If you have suffered Langworthy's child sex crimes in Mississippi or have information about these crimes, please contact Hinds County Assistant District Attorney Jamie McBride at 601-968-6568.

Silence only benefits the predators. Coming forward shatters the silence of sexual abuse, helps survivors heal and protects others.

"I am only one, but I am one. I cannot do everything, but I can do something. And that which I can do, by the grace of God, I will do." ~ Dwight L. Moody


Here is a recent news interview with Amy about the John Langworthy case. 

Lydia’s Corner: Leviticus 9:7-10:20 Mark 4:26-5:20 Psalm 37:30-40 Proverbs 10:6-7

 

 

 

Comments

Prestonwood Baptist: A Heroic Stand Amidst Parental and Church Betrayal — 132 Comments

  1. “There are two types of Christians in Dallas. One type is the sincere Christian that you find in many churches. The second, however, is the socialite Christian who goes to the big, very rich and very “in” churches in order to network and be seen. I can speak to this because I spent 10 years in this environment. There is a pecking order to which one must adhere. If a person is not one of the very, very wealthy, one must be a friend of the very, very wealthy. One attends their Bible studies and country club gatherings. (They can be one and the same). Their pastors live in mansions and kowtow to the rich, knowing that they will give a bunch of money to continue the obviously elite status of the church which involves a continual building frenzy.”

    It’s stories like this that make me seriously doubt the oft-repeated truism in the conservative Christian community that Southern culture is more “godly” and there are more Christians down South than up North.

  2. After fifty years of living, thirty years of pastoring, and several decades of studying Christian history I do not believe I have ever been any sadder than when I read this sentence from Amy: My parents stated in writing that they are going on with their lives without me and want no more contact with me.

    That’s sick.

    Amy, I will officially adopt you as my spiritual daughter. Our home, our church, our finances, and our fellowship is your’s at any time, for any reason, and for unending duration. I mean it.

    My wife and I are proud of you.

  3. Southern culture is more “godly”??

    There must be confusion between “religious” and “godly”.

    Actually, I don’t think godliness is quantifiable — true “godliness” (whatever that means, and if it is even a real thing) isn’t all that noticeable or observeable. It’s mostly a matter of inward choices that never meet the public eye. Sure, there will be good fruit — but there is also careful window dressing that masquerades.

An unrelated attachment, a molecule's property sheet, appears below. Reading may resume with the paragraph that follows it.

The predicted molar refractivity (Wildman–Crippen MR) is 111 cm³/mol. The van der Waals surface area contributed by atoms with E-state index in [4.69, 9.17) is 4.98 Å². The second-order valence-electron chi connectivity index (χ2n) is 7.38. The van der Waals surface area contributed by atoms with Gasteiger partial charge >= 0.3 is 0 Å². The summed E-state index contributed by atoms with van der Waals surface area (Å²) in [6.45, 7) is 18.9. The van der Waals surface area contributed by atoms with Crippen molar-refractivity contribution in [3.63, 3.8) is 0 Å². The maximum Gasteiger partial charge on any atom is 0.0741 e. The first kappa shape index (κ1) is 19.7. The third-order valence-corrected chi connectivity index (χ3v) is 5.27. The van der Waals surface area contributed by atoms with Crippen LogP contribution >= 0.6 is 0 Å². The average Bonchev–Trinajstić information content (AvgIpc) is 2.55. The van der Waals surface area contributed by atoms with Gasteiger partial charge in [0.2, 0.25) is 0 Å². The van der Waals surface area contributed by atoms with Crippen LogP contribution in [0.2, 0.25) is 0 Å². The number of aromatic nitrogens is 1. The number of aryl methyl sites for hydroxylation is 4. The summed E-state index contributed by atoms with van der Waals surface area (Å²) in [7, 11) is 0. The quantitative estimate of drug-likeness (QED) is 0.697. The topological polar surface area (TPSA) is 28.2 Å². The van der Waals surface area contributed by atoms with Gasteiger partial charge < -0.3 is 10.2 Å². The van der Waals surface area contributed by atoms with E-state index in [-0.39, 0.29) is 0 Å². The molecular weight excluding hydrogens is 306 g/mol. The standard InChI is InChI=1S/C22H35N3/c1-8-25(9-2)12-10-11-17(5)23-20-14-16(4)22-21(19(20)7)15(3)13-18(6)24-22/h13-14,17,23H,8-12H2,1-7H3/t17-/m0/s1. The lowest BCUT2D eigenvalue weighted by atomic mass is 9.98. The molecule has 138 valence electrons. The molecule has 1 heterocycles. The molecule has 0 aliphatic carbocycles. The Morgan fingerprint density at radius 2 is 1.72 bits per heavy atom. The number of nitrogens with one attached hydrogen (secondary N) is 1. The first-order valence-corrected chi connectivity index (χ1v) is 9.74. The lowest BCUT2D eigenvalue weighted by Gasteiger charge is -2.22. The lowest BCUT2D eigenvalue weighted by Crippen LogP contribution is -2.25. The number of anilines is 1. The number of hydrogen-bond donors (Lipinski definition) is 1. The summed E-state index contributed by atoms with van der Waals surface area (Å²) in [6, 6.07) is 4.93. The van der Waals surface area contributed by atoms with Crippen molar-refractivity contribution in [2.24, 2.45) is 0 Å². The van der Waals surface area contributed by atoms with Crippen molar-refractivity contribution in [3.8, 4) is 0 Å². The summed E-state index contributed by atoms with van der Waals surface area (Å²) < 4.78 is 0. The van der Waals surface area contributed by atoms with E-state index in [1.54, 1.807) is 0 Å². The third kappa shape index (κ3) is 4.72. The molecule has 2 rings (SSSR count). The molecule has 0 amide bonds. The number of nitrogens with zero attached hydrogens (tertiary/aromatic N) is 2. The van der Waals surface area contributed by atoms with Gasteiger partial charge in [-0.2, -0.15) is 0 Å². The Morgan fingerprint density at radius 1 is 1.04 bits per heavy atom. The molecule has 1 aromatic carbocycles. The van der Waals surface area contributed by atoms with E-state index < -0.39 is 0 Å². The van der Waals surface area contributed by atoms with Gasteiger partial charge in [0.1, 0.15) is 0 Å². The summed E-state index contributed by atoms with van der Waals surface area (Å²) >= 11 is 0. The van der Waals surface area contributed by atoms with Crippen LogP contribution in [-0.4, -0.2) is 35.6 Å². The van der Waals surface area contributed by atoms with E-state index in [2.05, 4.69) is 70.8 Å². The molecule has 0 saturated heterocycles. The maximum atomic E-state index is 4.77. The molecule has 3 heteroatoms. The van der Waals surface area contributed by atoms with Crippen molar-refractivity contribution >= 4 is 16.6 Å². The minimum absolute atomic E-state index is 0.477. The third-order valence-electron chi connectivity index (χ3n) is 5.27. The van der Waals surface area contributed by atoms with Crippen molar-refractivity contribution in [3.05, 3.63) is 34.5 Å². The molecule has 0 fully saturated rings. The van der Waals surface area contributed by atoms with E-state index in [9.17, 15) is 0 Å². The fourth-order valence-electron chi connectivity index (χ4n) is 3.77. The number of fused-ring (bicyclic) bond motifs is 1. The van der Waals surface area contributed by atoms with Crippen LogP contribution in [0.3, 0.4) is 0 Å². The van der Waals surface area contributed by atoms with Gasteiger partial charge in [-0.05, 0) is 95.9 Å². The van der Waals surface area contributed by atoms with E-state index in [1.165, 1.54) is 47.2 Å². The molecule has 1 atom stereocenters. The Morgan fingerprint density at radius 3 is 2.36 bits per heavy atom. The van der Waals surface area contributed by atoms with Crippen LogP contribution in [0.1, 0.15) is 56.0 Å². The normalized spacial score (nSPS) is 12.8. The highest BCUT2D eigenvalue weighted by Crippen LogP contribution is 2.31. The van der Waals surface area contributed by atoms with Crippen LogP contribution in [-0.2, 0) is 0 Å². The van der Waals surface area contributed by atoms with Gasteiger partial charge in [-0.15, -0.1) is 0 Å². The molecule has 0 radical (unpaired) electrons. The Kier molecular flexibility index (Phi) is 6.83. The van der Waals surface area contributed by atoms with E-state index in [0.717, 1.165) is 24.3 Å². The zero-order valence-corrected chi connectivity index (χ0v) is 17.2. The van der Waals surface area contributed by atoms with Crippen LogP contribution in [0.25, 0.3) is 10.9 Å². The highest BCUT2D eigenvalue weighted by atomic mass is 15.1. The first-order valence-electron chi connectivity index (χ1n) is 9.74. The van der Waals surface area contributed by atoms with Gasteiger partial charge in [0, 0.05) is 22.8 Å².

4. Amy, thank you. I know the price.

    This story (even the picture at the beginning) was full of triggers for me. But their effect is lessening. And every time someone stands up for the victims of child sex abuse, every survivor heals a little more. So again, thank you.

  5. Hester, having lived in DFW, you are absolutely correct. I was amazed at the amount of people who went to church in Dallas because it was “Good for business.”

    Bro. Wade, your comment brought a tear to this old jaded eye. Thank you.

  6. Amy, there are so many families in TX who will gladly take you in as a beloved sister, daughter, granddaughter, etc… Your actions are not a source of embarrassment or frustration to us but rather to be praised from the mountaintops. I think you will also find that the community here on TWW is an amazing source of comfort and support, a “virtual” family of sorts.

  7. Amy, I am so grieved over your parents. What courage it takes to go on with protecting the most vulnerable. I pray His Blessings on you.

    I am constantly amazed at what is hidden in the hearts of people who populate our churches. That molesting children/teens is something to be kept hidden. I cannot wrap my head around that folks. Talk about sticking the knife in deeper and twisting it.

  8. Simply put, Amy is a hero. She has shown, and is showing, both compassion and courage, a rare combination. Children are safer because of her bravery. It’s an honor to know her.

    Every single person who saw, suspected or suffered Langworthy’s crimes must call law enforcement immediately, especially past and current members and staff of Prestonwood. Silence protects predators and hurts kids.

    David Clohessy, Executive Director, SNAP, 314 566 9790, SNAPclohessy@aol.com

  9. How did Amy find out about the abuse in the first place? Did I miss something? Or is the answer to my question in that post you linked to (and which I haven’t had the chance to read yet)?

    I agree: the fact that Amy’s parents want nothing more to do with their daughter is VERY sad. 🙁 I am so sorry that she is paying such an awful price for investigating and finding out the truth.

  10. Never mind. I just read the blog entry you posted to. :: shaking my head :: I do not understand why this same type of story keeps coming up, over and over and over. I don’t understand how people who claim to be godly can unleash this kind of abuse on children and then be defended.

  11. “Amy, The Red Rose Of Texas?”

    hmmm…

    A concerned member tried to prevent a woof dressed in sheep’s clothes from abusing anymore children? The female church member was fired from her own family for her actions? 

    “I’ll get you my pretty, and your little dog too?”

    Sorry you lost the green, green “grass of home…”

    “Amy”, Therz a hot meal and a warm fire at ourz houze, alwayz!

    Prayerz too!

    juz take out da rocks n’ tap doze heels ta’gether!

    …We’ll sing the songs together, We sang so long ago
    I’ll play my bango gaily, And sing the songs of yore…
    dis lit’l Red Rose of Texas, will be remembered for what she’s done, forevermore…

    hum, hum, hum…

    S“㋡”py

  12. David

    You may not remember me but we spoke several years ago over a problem with a church here in Raleigh. Barbara Dorris, Jeff Anderson, and you were a real support to me. You all told me something back then and that statement is something we hold to on this blog. You said that no matter what happened, to keep the boys (victims) always the main thing.